In June 1985 the Commission published the Cockfield Report, entitled ‘Completing the Internal Market’, in June, 1985. This found the existence of a wide range of different types of barriers, which still impeded the realisation of a genuine internal market and proposed no fewer than 300 separate measures required to remove these remaining restrictions. Import quotas also still existed on intra-EU trade on goods. These were mainly a result of voluntary export restraints (VER): Japanese cars, textiles, clothing, footwear, electronic goods.
Thus the VER on Japanese cars, which limited the number that could be imported by the UK, France and Italy individually from Japan could only be effectively monitored and enforced if these countries were able to prevent these cars from being re-imported through uncontrolled member states. Article 115 of the Rome Treaty allows countries to ‘suspend the free circulation of goods’ in such exceptional cases having been granted authorisation to do so by the Commission. Fiscal barriers. Barriers and distortions to trade arose because of differences in indirect taxation (taxes on goods and services) between member states.
All member states operated a system of Value Added Tax, but national VAT systems differed both in terms of rates of VAT and the base (products subject to VAT). This could create a distortion in trade, as products from countries with low VAT rates would enjoy a price advantage over states with high VAT rates. Similarly problems existed with excise taxes but the differences in tax levels were even greater. Technical regulations and standards differed between member states and created another kind of trade barrier.
Regulations are legal requirements which products must satisfy before they can be sold in a particular country (e. g. laws requiring cars to be fitted with catalytic convertors). Standards are not legally binding in themselves they are technical requirements set by private standardisation bodies like DIN in Germany, BSI in the UK and AFNOR in France. Although they are only voluntary, they often assume a quasi-legal status because they are used as a reference in technical regulations and in calls for tender for public procurement (see below).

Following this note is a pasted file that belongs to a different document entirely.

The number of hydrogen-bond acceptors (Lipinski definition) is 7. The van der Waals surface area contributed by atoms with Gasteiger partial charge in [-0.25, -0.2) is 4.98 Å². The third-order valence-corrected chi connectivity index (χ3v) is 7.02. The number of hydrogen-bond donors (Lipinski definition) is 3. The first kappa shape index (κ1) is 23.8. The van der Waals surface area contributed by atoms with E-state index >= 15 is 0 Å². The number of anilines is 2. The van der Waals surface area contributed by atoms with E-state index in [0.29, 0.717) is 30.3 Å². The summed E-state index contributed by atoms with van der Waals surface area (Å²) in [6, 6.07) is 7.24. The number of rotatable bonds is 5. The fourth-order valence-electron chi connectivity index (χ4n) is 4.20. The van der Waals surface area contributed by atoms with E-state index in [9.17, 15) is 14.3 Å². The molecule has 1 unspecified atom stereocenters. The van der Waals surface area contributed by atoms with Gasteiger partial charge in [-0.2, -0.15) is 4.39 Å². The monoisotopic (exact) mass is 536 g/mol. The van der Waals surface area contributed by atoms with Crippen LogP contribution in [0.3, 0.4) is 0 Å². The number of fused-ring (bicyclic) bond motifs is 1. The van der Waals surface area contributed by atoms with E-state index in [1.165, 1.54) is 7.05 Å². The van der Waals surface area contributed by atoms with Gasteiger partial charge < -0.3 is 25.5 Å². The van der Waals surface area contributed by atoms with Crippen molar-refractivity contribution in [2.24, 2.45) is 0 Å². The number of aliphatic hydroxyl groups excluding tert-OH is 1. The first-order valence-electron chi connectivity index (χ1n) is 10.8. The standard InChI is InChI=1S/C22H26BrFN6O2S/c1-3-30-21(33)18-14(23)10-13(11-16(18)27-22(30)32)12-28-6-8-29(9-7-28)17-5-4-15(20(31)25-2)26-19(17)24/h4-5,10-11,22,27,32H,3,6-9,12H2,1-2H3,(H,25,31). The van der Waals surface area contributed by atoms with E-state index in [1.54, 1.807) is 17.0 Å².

They are also important in marketing the product. The existence of different regulations and standards imposes costs on European producers who has to make alterations to their products before they could sell them in another member state. Public procurement: Governments frequently discriminated against bids from firms in other member states in both the award of public works contracts and the purchase of equipment by the public sector. They did so partly for strategic reasons (e. g. aerospace producers or weapons manufacturers), partly for employment reasons (ie.
to save jobs) and partly to support emerging high-tech industries (e. g. electronic equipment manufacturers). However, such policies imposed costs on both the public authorities (who ended up paying more than they need to) and on firms (because the market available for selling their goods was too limited). One consequence was that certain industries were comprised of too many producers none of whom was able to achieve an optimum size. For example, in the EC, there were some ten manufacturers of turbo-generators compared with only 4 in the United States.
In the telecoms industry, there were 11 EC makers of telephone exchanges compared with only 4 in the USA. The fact that producers were often sheltered from competition in such industries meant that they had less incentive to be efficient and to cut costs. Public sector demand for goods and services was estimated to account for as much as one-sixth of the EC’s GDP. The EC had issued various directives in the 1970s designed to open up public works and supply contracts to European-wide tender, but these were widely regarded as having been ineffective.
One study estimated that only 2% of public works and construction contracts went to producers in other European countries, with American firms winning many more such contracts in Europe than did European firms outside their home markets! Financial Services: trade in services particularly financial was limited by government regulatory measures. In banking, the right of establishment formally existed within the EC, however, many countries still applied restrictions on foreign banks that did not apply to domestic banks (e.
g. on the number and location of branches, the kinds of activities which may be undertaken, facilities available such as export credit guarantees or deposit insurance). Likewise, restrictions were often placed on the financial instruments, which may be traded across borders. Differences also existed in supervision (some countries stipulated more onerous liquidity requirements and other controls on their banks) which affected competitiveness.
In insurance, freedom of establishment again formally existed but considerable restrictions continued to apply on the right to do direct cross-border business. In most member states, non-national insurers were not allowed to solicit directly without a local permanent establishment. In securities trading, national regulations interfered with the free market. Foreigners were often prevented from being licensed as brokers, discriminatory taxes sometimes existed on the purchase of foreign securities or there may be restrictions on balance sheet holdings of foreign securities.
Finally, capital movements were controlled by several member states despite the commitment to the free movement of capital. Four EC countries (Spain, Portugal, Greece and Eire) still operated controls, while two others (France, Italy) were in the process of dismantling them. These controls also interfered with free trade in financial services. For example, a European financial institution could not export financial services to another member state if the cross border client could not pay for them.